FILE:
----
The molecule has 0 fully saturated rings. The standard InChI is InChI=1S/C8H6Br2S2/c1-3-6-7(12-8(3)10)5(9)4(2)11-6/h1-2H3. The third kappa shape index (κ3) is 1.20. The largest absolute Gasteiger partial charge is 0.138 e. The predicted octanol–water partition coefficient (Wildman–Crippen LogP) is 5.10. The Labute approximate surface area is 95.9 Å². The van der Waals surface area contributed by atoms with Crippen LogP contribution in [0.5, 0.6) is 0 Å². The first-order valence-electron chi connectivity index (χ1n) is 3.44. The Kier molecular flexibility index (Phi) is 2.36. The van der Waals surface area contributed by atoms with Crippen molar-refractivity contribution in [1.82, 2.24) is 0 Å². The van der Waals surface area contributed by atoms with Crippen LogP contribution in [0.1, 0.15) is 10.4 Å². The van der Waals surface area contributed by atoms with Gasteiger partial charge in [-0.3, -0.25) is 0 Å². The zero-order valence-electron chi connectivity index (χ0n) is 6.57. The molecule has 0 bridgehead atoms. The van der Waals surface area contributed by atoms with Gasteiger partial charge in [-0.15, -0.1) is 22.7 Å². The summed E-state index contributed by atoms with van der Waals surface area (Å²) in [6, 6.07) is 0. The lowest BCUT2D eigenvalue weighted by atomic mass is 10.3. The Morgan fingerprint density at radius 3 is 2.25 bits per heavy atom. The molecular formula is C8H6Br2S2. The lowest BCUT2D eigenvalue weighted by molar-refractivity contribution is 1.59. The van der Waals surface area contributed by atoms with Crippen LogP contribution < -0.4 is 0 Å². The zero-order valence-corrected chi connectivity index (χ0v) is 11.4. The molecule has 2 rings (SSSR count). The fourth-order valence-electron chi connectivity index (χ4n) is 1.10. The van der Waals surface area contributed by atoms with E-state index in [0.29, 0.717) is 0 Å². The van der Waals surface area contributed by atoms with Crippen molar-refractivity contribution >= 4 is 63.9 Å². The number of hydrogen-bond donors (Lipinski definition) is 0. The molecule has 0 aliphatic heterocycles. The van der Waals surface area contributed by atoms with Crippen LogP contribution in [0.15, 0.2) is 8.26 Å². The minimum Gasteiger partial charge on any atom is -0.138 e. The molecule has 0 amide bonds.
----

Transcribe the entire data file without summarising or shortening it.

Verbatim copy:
The molecule has 0 fully saturated rings. The standard InChI is InChI=1S/C8H6Br2S2/c1-3-6-7(12-8(3)10)5(9)4(2)11-6/h1-2H3. The third kappa shape index (κ3) is 1.20. The largest absolute Gasteiger partial charge is 0.138 e. The predicted octanol–water partition coefficient (Wildman–Crippen LogP) is 5.10. The Labute approximate surface area is 95.9 Å². The van der Waals surface area contributed by atoms with Crippen LogP contribution in [0.5, 0.6) is 0 Å². The first-order valence-electron chi connectivity index (χ1n) is 3.44. The Kier molecular flexibility index (Phi) is 2.36. The van der Waals surface area contributed by atoms with Crippen molar-refractivity contribution in [1.82, 2.24) is 0 Å². The van der Waals surface area contributed by atoms with Crippen LogP contribution in [0.1, 0.15) is 10.4 Å². The van der Waals surface area contributed by atoms with Gasteiger partial charge in [-0.3, -0.25) is 0 Å². The zero-order valence-electron chi connectivity index (χ0n) is 6.57. The molecule has 0 bridgehead atoms. The van der Waals surface area contributed by atoms with Gasteiger partial charge in [-0.15, -0.1) is 22.7 Å². The summed E-state index contributed by atoms with van der Waals surface area (Å²) in [6, 6.07) is 0. The lowest BCUT2D eigenvalue weighted by atomic mass is 10.3. The Morgan fingerprint density at radius 3 is 2.25 bits per heavy atom. The molecular formula is C8H6Br2S2. The lowest BCUT2D eigenvalue weighted by molar-refractivity contribution is 1.59. The van der Waals surface area contributed by atoms with Crippen LogP contribution < -0.4 is 0 Å². The zero-order valence-corrected chi connectivity index (χ0v) is 11.4. The molecule has 2 rings (SSSR count). The fourth-order valence-electron chi connectivity index (χ4n) is 1.10. The van der Waals surface area contributed by atoms with E-state index in [0.29, 0.717) is 0 Å². The van der Waals surface area contributed by atoms with Crippen molar-refractivity contribution >= 4 is 63.9 Å². The number of hydrogen-bond donors (Lipinski definition) is 0. The molecule has 0 aliphatic heterocycles. The van der Waals surface area contributed by atoms with Crippen LogP contribution in [0.15, 0.2) is 8.26 Å². The minimum Gasteiger partial charge on any atom is -0.138 e. The molecule has 0 amide bonds.